Often the items we save from the past have become icons; meaning had streamed into them. So I have brought from South Carolina my parents’ photos from BB. “before babies” as my mother used to say. My father, Leonard Henry Fortunato, was as handsome as an Adonis with head thrown back, as he stood with his family posing for the camera. It was probably 1928, he just back from a year in Ferrara, Italy, where he had studied the violin and, I later came to suspect, had fallen in love with a golden-haired beauty. Among his family, that summer afternoon, passion tossed in his dark curls as he stood at one end of the family curve; his father John B., and oldest brother Stanley, at the other end, holding up the hammock of the softer sag of women and girls. Behind him his mother, the one he would weep for, years later, disturbing me at the breakfast table from concentrating on the Snap Crackle and Pop of rice crispies. “Oh, Leonard,” my mother would complain, as if she could see through the back of her head. By then, married fifteen years, she had acquired a staunch, starched exterior–housewife and mother.
But earlier, before she met Leonardo over the library desk at Dusquenes University, Pittsburgh, before she left the midwest for the east coast, her college graduation photo caught her beauty like a madonna just emerged, still dewy, hair pulled away from soft features, with eyes that longed for something she could name.
My parents fell in love first with notions of themselves. Then across that library desk, their separate inklings of romance came together into a wave and captured them. Now I set the photos in my third floor study and sit in one of his soft reading chairs to regard them and their beauty, because as a child I soon lost the sense of them as romantic and glamorous. After several years living in the Old Citadel, the medieval patina wore off and my mother fought rats and cockroaches; my father tried to subdue his fear of not living up to the uniform he wore to teach at The Citadel. She was sharp-tongued and dismissive of his dithers; he eventually raged and cried out at her disrespect. Oh, just remembering, I put my hands over my ears.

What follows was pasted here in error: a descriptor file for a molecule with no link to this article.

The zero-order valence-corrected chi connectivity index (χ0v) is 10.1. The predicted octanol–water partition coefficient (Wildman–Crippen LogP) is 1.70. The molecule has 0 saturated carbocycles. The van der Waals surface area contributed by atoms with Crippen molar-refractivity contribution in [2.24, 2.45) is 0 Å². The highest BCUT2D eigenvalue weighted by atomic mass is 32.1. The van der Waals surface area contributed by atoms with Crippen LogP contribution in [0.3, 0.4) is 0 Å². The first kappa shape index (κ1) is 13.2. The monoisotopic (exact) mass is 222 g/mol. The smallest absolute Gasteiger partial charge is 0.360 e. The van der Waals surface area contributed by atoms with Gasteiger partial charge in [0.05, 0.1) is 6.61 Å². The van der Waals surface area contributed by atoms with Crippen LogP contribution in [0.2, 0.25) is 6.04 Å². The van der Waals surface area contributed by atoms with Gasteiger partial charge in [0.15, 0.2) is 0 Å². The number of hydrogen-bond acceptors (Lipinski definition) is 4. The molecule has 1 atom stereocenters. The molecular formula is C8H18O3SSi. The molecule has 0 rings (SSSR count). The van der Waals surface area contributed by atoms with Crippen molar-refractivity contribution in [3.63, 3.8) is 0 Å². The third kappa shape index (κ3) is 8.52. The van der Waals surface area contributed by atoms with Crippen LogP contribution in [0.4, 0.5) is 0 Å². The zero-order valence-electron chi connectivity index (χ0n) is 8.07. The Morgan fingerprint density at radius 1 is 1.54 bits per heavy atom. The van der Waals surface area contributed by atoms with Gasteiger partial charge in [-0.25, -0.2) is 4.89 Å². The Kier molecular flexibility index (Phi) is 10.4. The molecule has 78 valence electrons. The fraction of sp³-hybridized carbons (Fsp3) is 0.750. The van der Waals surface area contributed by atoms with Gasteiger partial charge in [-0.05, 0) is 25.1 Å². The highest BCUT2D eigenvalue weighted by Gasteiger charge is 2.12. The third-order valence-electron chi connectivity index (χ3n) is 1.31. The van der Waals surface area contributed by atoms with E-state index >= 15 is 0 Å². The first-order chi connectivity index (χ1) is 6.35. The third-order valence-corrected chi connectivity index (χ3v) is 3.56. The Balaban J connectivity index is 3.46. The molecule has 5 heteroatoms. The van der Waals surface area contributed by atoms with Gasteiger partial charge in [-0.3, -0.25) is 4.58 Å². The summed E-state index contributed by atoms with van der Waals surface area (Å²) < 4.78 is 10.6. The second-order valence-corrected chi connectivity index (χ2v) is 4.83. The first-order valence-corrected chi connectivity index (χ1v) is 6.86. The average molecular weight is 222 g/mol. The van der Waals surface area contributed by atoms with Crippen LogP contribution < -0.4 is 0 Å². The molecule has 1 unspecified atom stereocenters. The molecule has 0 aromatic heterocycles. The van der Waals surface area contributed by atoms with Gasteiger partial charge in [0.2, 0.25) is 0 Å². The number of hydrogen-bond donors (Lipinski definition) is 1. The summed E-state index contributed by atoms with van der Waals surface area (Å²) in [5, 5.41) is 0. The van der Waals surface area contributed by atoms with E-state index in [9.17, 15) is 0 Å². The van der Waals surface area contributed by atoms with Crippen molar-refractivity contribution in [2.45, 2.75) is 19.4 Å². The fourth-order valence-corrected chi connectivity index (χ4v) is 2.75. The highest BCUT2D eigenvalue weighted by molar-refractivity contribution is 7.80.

Yet, yet, I would not have wanted them to remain beautiful youths forever. They had serious lessons to teach me, and their voices called me to attention. We must learn to save, salvage. My mother put her genteel, well-heeled childhood behind and made do with very little. She made over my father’s trousers into rompers for her girls.
She took us to the Thrift Shop for dress-up clothes, Halloween, pretend dress up, dancing to records of The Sugar Plum Fairy. She made us doll clothes from scraps from the apron cloth bag. Aprons commissioned by the Presbyterian Church to sell at Thanksgiving for the poor. The night before Christmas, if I awoke before time to get up, I heard her sewing machine whirring as she tucked tulle onto a bit of polished cotton, for my Madame Alexander doll’s dance dress. Because Sissy and I had two beautiful dolls, bought with Papa Max’s money in the Chicago train station. Mine with dark hair; Sissy’s with blond. The different in coloring mimicked our own, with painful consequences. But that’s another story. This is a story of making do, of wearing hand-me-downs from our wealthy North Dakota cousins. Of learning to prize, even as we grumbled at our mother’s ingenuity. What is new is not necessarily better, because what is affordable, made by hand, made with attention and care, late at night, carries with it a charm that can never wear thin. In the absence of warmth, in the rather remote Dakota chill of her personality, these marks of her affection carried the assurance that she would attend to more than our needs; she would charm us with silent beauty, leaving us to animate it.